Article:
• The reason is simple: Fox News. Newt Gingrich may have been the original prophet of fear, but it was Fox News that executed his vision and then gained a national following in the early 2000s. Fox broadcasts are dedicated almost exclusively to scaring the hell out of their audience about what Democrats will do if they gain power. They will tax your money away. They will give your money to Black people. They will crush Christianity. They want government bureaucrats to control every aspect of your life. They want schools to teach your kids that gay sex is good and patriotism is bad.
    • This is the explanation for the most fundamental question everyone should be asking about the 1/6 insurrection: what on earth scared so many people so badly that they were willing to storm the Capitol in order to keep Joe Biden from becoming president?

    There are two things we can do about this culture of fear. First, liberals need to avoid going down the same rabbit hole as conservatives. We’re not close to that yet, but there’s not much question that we’ve been moving in that direction. It needs to stop.

    Second, and most important, we need to mount some kind of broad, aggressive battle against Fox News. This obviously needs to be a fully private battle, and it needs to be waged in every possible way. We can boycott advertisers. We can pressure cable companies. We can air commercials that take on the fear machine. We can even compromise on some of the political positions that conservatives find most unnerving.

    In general, we need to do everything we can to reduce the fear that conservatives have of liberal rule. You may think this is unfair: why should it be our responsibility to do this? But that’s politics. Our job is to win converts, and fair or not, this is the way to do it.

    I don’t think a single blog post is going to convince a lot of people. Fair enough. But spend a little time thinking about this. Roll it around in your head. Compare it to other theories and you’ll find that most of them don’t really hold water. In the end, we need a no-holds-barred battle against Fox News and a massive PR campaign to persuade the conservative rank and file that Democrats don’t, in fact, want to send them off to reeducation camps. This is the only way to get American politics back on track.

  • Cantor: Republicans Need to End the Fear Campaign

    Ron Sachs/CNP/ZUMA

    Eric Cantor was one of the “young guns” of the Republican Party until 2014, when he was suddenly deemed insufficiently conservative and lost to a fellow named Dave Brat in a primary challenge. Today, in the Washington Post, Cantor warns that Republicans are in trouble because they aren’t willing to tell their constituents the truth. But it doesn’t have to be this way:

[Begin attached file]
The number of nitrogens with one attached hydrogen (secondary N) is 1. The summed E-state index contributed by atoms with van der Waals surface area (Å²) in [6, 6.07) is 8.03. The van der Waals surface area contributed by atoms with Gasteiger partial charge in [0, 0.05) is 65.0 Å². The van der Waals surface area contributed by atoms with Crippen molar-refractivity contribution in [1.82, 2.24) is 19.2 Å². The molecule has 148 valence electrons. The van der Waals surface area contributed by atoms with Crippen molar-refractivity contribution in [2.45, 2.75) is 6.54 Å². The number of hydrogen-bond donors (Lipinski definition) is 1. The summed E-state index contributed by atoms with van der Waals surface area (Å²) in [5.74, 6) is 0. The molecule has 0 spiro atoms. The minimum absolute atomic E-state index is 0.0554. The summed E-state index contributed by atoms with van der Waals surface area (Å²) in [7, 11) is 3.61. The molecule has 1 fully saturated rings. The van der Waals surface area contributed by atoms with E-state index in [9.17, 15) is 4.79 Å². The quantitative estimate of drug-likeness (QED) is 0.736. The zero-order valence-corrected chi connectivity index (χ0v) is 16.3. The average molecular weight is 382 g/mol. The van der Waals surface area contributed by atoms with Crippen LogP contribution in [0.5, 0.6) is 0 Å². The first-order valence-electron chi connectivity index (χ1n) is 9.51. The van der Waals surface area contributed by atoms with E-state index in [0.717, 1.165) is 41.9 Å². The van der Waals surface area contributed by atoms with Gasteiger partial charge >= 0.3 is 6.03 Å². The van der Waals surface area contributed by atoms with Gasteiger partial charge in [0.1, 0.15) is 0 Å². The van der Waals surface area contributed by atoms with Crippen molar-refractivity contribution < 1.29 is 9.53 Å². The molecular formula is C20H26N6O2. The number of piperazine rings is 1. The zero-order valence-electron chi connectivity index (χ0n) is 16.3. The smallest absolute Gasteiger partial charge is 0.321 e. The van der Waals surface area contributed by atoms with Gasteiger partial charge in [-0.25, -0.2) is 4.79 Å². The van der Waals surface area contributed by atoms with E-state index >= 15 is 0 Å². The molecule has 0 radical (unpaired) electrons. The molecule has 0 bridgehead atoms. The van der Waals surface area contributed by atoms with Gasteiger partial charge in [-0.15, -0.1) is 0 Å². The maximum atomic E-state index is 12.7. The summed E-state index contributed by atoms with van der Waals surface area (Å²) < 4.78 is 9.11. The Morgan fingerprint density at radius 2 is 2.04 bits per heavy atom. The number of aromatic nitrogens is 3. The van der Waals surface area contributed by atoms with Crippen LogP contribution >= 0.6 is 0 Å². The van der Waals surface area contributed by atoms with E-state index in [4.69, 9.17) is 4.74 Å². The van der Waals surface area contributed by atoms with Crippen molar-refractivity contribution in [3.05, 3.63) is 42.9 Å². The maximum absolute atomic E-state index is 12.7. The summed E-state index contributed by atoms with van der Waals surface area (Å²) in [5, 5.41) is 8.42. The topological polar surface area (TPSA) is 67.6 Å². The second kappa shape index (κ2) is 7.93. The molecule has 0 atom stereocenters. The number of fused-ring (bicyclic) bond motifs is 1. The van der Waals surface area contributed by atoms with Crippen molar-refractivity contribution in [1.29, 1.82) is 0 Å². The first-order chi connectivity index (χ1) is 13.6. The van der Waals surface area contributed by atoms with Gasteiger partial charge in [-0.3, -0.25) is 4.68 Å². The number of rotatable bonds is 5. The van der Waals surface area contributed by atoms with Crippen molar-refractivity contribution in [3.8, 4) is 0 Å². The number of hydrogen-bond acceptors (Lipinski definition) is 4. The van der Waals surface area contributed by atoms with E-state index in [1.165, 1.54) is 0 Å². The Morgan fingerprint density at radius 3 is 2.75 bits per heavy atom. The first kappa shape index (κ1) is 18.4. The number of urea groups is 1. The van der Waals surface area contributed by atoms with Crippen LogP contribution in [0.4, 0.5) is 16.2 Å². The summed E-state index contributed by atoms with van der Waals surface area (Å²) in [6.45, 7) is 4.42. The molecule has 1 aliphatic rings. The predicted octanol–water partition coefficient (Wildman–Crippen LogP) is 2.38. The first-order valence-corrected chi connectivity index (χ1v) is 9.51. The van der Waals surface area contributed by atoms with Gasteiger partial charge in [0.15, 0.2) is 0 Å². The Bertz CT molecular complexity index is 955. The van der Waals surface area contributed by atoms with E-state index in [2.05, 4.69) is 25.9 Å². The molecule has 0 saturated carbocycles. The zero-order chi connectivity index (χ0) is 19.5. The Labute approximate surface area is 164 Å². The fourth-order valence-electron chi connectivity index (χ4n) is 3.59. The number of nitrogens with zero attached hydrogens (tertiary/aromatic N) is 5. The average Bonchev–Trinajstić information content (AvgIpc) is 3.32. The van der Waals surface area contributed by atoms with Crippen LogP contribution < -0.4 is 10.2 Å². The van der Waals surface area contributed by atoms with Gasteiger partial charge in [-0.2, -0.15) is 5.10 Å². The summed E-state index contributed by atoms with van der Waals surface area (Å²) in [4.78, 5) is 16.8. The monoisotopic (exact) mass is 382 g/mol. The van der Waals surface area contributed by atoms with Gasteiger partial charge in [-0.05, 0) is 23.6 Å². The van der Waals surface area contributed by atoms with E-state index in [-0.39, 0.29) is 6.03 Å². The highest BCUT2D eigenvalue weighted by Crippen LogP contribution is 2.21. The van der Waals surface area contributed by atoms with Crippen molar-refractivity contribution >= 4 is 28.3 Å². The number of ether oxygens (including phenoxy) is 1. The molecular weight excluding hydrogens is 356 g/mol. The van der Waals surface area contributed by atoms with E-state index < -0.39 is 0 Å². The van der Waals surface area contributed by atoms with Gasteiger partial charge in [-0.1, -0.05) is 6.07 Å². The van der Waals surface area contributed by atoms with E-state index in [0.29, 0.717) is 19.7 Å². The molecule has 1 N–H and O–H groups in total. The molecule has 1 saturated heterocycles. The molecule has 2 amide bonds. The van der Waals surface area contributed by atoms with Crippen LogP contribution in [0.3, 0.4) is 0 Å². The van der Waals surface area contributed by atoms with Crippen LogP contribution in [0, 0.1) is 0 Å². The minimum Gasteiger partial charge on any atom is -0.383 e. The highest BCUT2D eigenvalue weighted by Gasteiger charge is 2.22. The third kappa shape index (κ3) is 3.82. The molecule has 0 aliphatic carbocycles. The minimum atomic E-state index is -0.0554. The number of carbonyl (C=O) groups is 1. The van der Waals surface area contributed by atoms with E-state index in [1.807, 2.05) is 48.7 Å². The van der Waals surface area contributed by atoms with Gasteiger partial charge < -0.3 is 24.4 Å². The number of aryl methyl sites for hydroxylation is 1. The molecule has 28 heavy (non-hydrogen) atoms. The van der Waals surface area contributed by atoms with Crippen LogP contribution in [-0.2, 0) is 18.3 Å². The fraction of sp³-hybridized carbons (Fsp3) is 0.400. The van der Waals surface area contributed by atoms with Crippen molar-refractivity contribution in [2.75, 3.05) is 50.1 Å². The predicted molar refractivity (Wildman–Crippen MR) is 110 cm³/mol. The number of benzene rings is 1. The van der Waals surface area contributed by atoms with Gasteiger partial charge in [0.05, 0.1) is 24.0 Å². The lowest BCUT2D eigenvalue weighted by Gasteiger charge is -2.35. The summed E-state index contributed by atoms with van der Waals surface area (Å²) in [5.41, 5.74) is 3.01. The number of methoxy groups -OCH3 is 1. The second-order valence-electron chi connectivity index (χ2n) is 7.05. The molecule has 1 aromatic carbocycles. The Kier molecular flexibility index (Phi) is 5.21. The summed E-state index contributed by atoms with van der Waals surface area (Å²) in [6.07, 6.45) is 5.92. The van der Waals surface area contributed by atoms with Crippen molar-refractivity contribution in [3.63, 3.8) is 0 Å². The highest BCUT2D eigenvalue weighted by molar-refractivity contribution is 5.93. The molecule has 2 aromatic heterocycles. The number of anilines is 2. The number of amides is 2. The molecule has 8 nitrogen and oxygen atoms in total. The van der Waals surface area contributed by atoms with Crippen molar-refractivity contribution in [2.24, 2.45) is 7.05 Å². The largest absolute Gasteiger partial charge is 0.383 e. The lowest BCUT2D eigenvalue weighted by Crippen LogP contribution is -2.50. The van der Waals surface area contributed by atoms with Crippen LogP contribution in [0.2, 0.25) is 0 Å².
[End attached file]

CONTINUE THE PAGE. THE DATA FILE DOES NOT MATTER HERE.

If the majority of Republican elected officials work together to confront the false narratives in our body politic — that the election was stolen (it wasn’t), that there is a QAnon-style conspiracy to uproot pedophiles at the heart of American government (there isn’t), that a Democratic-controlled government means the end of America (it doesn’t; it may produce worse policy, but the republic has survived 88 years of Democrats occupying the White House) — all Republicans will be better off. If instead most elected Republicans decide to protect themselves against a primary challenge through their silence or even their affirmation, then like the two prisoners acting only in their own interests, we will all be worse off. (The same holds true for Democrats.)

    Cantor is right: there is a widespread belief among rank-and-file Republicans that Democrats are deliberately trying to ruin the country because they hate America. This needs to stop if our political system is to have any chance of thriving.

    Of course, Cantor doesn’t mention why so many Republicans believe this. Maybe he still has too many friends who like to appear on Fox News.

  • We Lose Money on Each Trade, But Make It Up In Volume

    I’m not super interested in the whole GameStop fiasco, but a paragraph in a New York Times piece caught my attention last night. A lot of the trades that have sent GameStop into the stratosphere were made via Robinhood, a trading app that charges no fees. So how do they make money?

    Without fees, Robinhood makes money by passing its customer trades along to bigger brokerage firms, like Citadel, who pay Robinhood for the chance to fulfill its customer stock orders.

    Wait. Robinhood can’t make money with $0 fees, but Citadel can apparently make money with essentially negative fees. I’m no high finance guy, but what am I missing here?

    UPDATE: A reader answers my question:

    There is value in the “flow” itself. Market makers (like Citadel or others) earn return by buying and selling particular stocks. If they have a ton of orders, buys and sells, at different prices, they can fill those orders in such a way as to earn a spread on each transaction (or really the totality of transactions as they are essentially wholesalers). This is how trading works. Commissions are just like a processing fee. That’s not how trading desks make money.

    Huh. Somehow this still seems like a good way to lose a ton of money if things go pear shaped. But my money is all in low-load mutual funds, so what do I know?